Cellulose fibres 100 times smaller than the width of a human hair could one day be added to food to reduce fat absorption, if future experiments are successful.
Scientists from Nanyang Technological University (NTU) and Harvard University found that nanocellulose fibres could cut fat absorption by up to 48 per cent in a simulated gastrointestinal tract.
Cellulose is a naturally-occurring plant fibre that cannot be broken down by the human body. Instead, it binds to food in the digestive tract, aiding bowel movement.
The scientists started experimenting with the fibres early last year.
They were ground down from wood pulp by an ultra-fine cutting machine. In this size, the fibres have a much larger surface area and can bind and trap fat molecules called triglycerides, which are usually broken down into fatty acids by digestive enzymes in the gut.
This reduces the amount of fatty acids being absorbed by the small intestine and converted to fat by the human body.
When tested on rats, the scientists discovered that those fed heavy cream containing the fibres absorbed 36 per cent less fat than rats fed heavy cream alone.
The three types of nanocellulose tested trapped more fats than commercially available fat-reducing options, said NTU's Associate Professor Joachim Loo, a scientist doing research on nanomaterials. However, he highlighted that more studies are needed to determine why the trio had better performance.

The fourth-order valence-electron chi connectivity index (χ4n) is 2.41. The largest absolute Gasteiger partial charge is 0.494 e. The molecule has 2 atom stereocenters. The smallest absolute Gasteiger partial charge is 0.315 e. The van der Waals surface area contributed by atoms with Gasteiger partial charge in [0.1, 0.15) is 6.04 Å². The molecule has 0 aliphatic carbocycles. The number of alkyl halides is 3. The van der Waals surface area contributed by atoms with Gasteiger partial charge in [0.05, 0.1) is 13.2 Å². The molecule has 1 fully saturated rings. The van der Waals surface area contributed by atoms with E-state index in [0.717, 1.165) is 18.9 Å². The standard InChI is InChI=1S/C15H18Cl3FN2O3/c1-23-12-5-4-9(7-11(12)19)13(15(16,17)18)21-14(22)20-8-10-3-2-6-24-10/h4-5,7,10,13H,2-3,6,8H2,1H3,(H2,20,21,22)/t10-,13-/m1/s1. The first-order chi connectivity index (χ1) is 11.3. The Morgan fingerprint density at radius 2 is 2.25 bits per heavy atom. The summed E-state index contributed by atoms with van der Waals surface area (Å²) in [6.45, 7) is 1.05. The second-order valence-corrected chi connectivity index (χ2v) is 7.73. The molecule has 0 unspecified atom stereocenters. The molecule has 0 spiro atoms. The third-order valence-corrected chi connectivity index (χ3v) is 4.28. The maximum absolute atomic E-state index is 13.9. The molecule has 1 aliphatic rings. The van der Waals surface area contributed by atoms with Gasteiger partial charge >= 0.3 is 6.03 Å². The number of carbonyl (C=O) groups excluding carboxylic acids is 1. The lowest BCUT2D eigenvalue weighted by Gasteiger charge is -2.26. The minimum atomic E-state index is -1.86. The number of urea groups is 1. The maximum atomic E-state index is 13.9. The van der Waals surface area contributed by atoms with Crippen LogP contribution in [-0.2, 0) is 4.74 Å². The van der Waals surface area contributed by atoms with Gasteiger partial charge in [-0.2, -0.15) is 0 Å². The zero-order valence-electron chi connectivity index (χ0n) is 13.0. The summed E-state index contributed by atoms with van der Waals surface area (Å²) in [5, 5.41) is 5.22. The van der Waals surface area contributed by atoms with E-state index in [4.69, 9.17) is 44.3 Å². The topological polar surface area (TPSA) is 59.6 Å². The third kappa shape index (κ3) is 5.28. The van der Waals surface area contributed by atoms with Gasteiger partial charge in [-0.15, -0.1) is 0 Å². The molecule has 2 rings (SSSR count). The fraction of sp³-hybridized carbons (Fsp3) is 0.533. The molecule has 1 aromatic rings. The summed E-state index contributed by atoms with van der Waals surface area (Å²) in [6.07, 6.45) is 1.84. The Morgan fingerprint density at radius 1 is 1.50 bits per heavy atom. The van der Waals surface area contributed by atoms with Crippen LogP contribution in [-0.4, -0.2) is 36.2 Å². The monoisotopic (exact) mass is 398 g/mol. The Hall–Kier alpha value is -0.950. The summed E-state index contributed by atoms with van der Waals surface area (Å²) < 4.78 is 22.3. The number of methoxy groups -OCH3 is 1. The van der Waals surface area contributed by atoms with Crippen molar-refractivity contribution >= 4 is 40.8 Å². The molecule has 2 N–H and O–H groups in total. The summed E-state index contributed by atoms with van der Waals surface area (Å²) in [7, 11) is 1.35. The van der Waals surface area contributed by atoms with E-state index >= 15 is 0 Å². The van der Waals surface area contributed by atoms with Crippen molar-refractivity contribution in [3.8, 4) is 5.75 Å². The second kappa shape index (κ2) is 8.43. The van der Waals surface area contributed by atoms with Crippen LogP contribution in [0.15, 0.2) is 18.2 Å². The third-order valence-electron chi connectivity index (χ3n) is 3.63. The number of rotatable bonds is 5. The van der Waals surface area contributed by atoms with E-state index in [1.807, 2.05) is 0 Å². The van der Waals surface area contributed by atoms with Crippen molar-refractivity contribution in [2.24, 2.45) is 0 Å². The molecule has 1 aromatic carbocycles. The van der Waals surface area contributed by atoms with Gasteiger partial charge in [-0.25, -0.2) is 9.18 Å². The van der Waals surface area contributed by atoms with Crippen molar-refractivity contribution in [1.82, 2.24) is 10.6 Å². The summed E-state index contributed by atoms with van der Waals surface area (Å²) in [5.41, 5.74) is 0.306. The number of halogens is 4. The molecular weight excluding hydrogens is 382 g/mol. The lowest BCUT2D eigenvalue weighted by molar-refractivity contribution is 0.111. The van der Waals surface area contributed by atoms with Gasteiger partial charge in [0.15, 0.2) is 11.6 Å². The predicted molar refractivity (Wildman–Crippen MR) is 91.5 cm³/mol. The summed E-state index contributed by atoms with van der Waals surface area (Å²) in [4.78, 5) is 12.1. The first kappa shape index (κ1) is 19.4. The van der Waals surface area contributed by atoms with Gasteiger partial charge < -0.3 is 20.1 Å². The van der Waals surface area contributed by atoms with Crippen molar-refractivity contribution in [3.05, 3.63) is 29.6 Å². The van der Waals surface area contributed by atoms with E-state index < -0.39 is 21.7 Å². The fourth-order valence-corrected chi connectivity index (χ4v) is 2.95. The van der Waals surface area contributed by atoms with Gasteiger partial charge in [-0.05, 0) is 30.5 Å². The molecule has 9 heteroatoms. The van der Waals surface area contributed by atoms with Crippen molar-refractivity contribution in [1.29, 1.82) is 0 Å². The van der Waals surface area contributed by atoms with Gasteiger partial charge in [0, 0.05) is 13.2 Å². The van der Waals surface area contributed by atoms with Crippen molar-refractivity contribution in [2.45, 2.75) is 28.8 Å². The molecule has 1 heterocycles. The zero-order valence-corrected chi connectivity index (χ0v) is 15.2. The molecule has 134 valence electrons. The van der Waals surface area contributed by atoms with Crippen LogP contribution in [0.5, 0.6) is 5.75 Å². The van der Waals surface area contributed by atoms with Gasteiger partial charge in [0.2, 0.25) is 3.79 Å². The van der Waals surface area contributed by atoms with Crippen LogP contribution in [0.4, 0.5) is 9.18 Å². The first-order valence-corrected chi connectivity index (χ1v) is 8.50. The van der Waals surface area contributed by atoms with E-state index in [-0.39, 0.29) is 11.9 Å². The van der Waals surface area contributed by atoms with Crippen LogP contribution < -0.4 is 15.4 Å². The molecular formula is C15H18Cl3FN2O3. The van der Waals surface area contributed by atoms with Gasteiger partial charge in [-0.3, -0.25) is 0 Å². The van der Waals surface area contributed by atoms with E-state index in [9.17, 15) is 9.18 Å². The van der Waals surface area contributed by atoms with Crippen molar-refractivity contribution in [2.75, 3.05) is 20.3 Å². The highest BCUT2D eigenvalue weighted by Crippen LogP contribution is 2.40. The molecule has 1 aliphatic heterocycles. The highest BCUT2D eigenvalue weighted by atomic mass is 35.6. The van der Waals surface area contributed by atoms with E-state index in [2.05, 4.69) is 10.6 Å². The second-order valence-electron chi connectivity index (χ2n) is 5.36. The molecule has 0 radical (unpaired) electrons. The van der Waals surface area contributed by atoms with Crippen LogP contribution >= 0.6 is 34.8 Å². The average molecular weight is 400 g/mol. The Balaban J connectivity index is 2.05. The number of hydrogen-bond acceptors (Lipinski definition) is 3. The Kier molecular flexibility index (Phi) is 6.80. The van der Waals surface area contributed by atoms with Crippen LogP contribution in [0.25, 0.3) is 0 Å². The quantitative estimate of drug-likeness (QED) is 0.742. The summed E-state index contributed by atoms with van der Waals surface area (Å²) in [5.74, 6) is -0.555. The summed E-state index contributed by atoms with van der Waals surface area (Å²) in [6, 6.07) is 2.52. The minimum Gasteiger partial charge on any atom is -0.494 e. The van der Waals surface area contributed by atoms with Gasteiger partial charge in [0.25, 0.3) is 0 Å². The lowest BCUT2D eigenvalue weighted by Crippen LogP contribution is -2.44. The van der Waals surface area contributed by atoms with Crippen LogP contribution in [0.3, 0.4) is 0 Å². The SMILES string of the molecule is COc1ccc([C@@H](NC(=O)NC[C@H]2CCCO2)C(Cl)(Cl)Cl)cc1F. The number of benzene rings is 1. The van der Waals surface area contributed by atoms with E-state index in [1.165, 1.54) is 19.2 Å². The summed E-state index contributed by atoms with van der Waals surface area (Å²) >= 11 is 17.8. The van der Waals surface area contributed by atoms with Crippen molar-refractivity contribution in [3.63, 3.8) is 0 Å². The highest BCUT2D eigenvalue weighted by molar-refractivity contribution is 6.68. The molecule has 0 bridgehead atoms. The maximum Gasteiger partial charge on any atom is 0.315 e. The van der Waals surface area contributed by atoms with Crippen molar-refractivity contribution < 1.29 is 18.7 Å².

The study was published in the scientific journal ACS Nano in June and this new method of using nanocellulose fibres as fat blockers has been granted a United States provisional patent, jointly filed by Harvard and NTU.
Associate Professor Ng Kee Woei, a biomedical engineer and materials scientist, said the finding reinforces the conventional wisdom that eating a high-fibre diet is good for health.
But he also noted that there is a danger that people could consume more fatty food, knowing there is an easy way out.
"People may think that because there is this product out there, they can eat all the fat they want," said Prof Ng, who is from NTU's School of Materials Science and Engineering.
"But ultimately, what we eat is our own responsibility."